Prevention of graft failure by an anti-HLFA-1 monoclonal antibody in HLA-mismatched bone-marrow transplantation.Lancet. 1986 Nov 08; 2(8515):1058-61.Lct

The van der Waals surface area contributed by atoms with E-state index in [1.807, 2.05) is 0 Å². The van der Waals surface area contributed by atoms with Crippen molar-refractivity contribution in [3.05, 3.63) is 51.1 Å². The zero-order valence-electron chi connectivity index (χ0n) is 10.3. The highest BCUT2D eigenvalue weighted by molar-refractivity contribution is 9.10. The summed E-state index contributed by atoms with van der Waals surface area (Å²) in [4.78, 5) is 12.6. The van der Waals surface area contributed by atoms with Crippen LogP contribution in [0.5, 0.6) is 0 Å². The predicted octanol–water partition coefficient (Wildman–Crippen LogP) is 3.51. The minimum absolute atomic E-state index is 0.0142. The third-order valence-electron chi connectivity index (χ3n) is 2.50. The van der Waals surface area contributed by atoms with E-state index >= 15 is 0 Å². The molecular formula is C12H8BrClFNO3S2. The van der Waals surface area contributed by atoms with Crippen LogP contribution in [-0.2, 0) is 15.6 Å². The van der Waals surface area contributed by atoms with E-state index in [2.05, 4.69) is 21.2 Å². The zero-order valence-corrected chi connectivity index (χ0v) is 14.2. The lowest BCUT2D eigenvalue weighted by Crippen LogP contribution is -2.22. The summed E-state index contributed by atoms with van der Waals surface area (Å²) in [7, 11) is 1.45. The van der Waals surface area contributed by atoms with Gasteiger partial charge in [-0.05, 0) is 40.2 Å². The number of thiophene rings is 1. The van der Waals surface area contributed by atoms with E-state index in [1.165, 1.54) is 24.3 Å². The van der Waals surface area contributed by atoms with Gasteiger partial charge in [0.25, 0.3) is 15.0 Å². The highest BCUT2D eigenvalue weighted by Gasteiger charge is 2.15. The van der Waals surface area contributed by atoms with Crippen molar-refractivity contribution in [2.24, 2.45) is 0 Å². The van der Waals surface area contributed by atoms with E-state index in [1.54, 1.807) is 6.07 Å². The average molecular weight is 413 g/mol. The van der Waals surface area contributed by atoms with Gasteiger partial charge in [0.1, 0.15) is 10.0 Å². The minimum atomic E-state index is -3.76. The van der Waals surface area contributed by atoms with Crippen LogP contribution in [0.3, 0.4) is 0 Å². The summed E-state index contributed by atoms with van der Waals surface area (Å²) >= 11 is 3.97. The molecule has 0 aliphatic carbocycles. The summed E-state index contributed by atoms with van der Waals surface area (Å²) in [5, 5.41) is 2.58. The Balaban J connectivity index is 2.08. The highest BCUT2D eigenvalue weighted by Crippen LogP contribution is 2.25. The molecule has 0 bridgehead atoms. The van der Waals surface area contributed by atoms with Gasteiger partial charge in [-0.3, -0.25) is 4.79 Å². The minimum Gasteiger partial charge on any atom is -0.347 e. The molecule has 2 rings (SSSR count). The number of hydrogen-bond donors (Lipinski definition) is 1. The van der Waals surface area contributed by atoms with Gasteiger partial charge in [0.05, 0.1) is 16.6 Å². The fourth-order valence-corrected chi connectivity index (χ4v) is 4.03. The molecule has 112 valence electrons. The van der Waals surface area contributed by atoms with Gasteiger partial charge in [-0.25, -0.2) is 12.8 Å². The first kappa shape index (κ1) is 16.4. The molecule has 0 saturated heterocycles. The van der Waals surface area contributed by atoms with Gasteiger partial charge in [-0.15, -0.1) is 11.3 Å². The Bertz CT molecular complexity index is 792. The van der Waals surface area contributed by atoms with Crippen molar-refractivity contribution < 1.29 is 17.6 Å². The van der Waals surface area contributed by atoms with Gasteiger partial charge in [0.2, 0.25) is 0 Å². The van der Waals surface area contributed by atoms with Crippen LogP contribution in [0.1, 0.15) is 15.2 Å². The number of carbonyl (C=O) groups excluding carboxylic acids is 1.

Seven patients with immunodeficiencies (Wiskott-Aldrich syndrome, combined immunodeficiency, and osteopetrosis) were given a mouse monoclonal antibody against the alpha subunit of human leucocyte functional antigen (HLFA-1; CD18) to facilitate the engraftment of mismatched haploidentical related-donor bone marrow. Other conditioning included busulphan, cyclophosphamide, and antilymphocyte globulin. To prevent graft-versus-host disease the bone-marrow T cells were depleted with sheep erythrocyte rosetting and cyclosporin therapy was given. HLFA-1 antibody injections were well tolerated without side-effects except slight, transient fever (38-40 degrees) after the first injection. Engraftment was rapid in all seven patients. The regenerating leucocytes were of donor origin in all cases, and two patients have a mixed chimera. Two patients died from infections. The others are alive and well 60-395 days after transplantation. In a historical control group given the same treatment without anti-HLFA-1 infusion, only one of seven transplants partially engrafted; only two patients remain alive with autologous reconstitution but with uncorrected immunodeficiency.